On 13 August the Nigerian National Petroleum Corporation (NNPC) and Seplat Petroleum Development Company signed five agreements to expedite the development of the Assa North and Ohaji South (ANOH) gas development scheme.
The project is aimed at delivering about 3.4 billion standard cubic feet of gas per day (scf/d) and is one of the 7 Critical Gas Development Projects which is expected to boost gas production, infrastructure development and to bridge the projected medium-term gas supply gap by 2020.
Dr. Maikanti Baru, the Group Managing Director of the NNPC explained that a special purpose vehicle known as ANOH Gas Processing Company (AGPC) was being promoted by the Corporation and Seplat to develop, build, operate and maintain the ANOH Gas Processing Plant, with an initial capacity of 300 million scf/d. Baru urged the AGPC to work hard and deliver the project on schedule, within budget and to specification, stressing that it was designed as world-class gas processing plant with the capacity to deliver between 3 to 3.4 billion scf/d.
On Tuesday, Baru disclosed that the NNPC plans to establish a 100,000 barrel per day (bpd) Brownfield refinery at its Port Harcourt and Warri sites in collaboration with private sector investors. This plan is part of the refinery collocation initiative designed to boost local refining capacity to end the era of petroleum product importation. A group of investors has commenced the process of relocating a refinery once owned by BP from Turkey to Nigeria.
On 13 August, Malaysian oil and gas company Petroliam Nasional (Petronas) said it had acquired a 30 percent stake in Senegal’s Rufisque Offshore Profond block, its first project in the West African nation. Petronas subsidiary, PC Senegal Ltd signed a farm-in agreement with Total E&P Senegal SAS, a subsidiary of Total, to acquire this block. The Rufisque Offshore Profond block is located next to recent oil and gas discoveries in the St Louis Profond, Cayar Profond and Rusfique Sangomar OffShore Deep blocks. It spans 10,357 km2 (3,999 sq. miles) and has a water depth of 100m to 3,000 m (328 to 9,842 ft).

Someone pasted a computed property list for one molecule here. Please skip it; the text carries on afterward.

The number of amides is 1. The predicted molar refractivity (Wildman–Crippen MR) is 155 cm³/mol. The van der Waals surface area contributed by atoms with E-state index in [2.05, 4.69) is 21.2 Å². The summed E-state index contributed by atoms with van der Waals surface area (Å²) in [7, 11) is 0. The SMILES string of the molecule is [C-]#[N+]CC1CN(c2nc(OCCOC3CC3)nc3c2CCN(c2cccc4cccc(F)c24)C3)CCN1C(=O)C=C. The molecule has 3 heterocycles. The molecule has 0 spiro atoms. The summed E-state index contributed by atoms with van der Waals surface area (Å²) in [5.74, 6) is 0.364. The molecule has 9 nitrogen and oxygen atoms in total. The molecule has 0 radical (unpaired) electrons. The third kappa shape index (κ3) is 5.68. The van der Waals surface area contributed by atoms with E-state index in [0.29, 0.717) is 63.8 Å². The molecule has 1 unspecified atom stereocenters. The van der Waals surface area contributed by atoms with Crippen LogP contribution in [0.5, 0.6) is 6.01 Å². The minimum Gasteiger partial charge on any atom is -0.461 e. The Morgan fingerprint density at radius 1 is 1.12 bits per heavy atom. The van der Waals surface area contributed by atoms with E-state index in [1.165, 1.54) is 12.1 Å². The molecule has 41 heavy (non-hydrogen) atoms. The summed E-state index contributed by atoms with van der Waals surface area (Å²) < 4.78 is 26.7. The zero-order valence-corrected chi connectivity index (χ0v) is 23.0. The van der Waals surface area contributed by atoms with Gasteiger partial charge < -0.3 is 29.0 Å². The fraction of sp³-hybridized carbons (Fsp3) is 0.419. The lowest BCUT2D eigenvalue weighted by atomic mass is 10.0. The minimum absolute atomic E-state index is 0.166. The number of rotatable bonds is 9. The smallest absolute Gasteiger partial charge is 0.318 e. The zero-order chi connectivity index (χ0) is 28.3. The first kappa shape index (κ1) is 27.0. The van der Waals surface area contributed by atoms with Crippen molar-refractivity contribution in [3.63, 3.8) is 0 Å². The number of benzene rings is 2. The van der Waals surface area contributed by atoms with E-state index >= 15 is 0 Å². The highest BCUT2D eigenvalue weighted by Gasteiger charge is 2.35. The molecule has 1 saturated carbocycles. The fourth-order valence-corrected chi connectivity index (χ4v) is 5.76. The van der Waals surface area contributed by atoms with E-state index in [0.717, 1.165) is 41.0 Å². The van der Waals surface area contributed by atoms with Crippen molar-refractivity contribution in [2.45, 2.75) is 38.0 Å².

Total will maintain operation of the block with a 60 percent ownership, while Societe Nationale des Petroles du Senegal (Petrosen) will hold the remaining 10 percent. Petronas said once the interpretation of three-dimensional seismic data is completed, with prospects identified and evaluated, exploration drilling activities will commence in the Rufisque Offshore Profond block in 2019.
Petronas said taking the stake is part of an upstream strategy “to grow its exploration portfolio in West Africa” where it presently operates an ultra-deepwater block off Gabon, with plans to extend exploration in the region.
Oil traded slightly higher on 16 August , but concerns about waning demand kept a lid on gains. The U.S. West Texas
Intermediate crude futures for September delivery gained 35 cents at $65.36 a barrel by 11:42 AM ET (15:42 GMT), while Brent crude
futures for October delivery rose 32 cents at $71.08. The U.S. Energy Information Administration weekly report showed a rise in crude inventories by 6.805 million barrels for the week ending August 10, confounding expectations for a draw of 2.449 million barrels. The report also showed a rise in imports by about 1.341 million bpd, while exports fell by 2.58 million bpd.
Crude has been under pressure as trade tensions have spurred worries of negative impact to the global economy, reducing demand for oil. According to Reuters, Chinese oil importers have not loaded crude oil from the U.S. since the start of August, compared with 300,000 bpd in June and July. Beijing said delegates will be sent for trade talks with the U.S. to attempt to alleviate tensions between the two countries.
Also, Libya’s crude oil production has exceeded 1 million bpd for the first time since June 2018, after port blockades and a kidnap incident triggered production outages 670,000 bpd before. OPEC monthly report for August intensified fears of slowing oil demand growth as the cartel forecast lower demand amid increased non-OPEC supply. Global oil demand growth for 2019 was lowered by 20,000 bpd to 1.4 million bpd, while non-OPEC oil supply for 2019 was revised up by 30,000 bpd to 2.13 million bpd.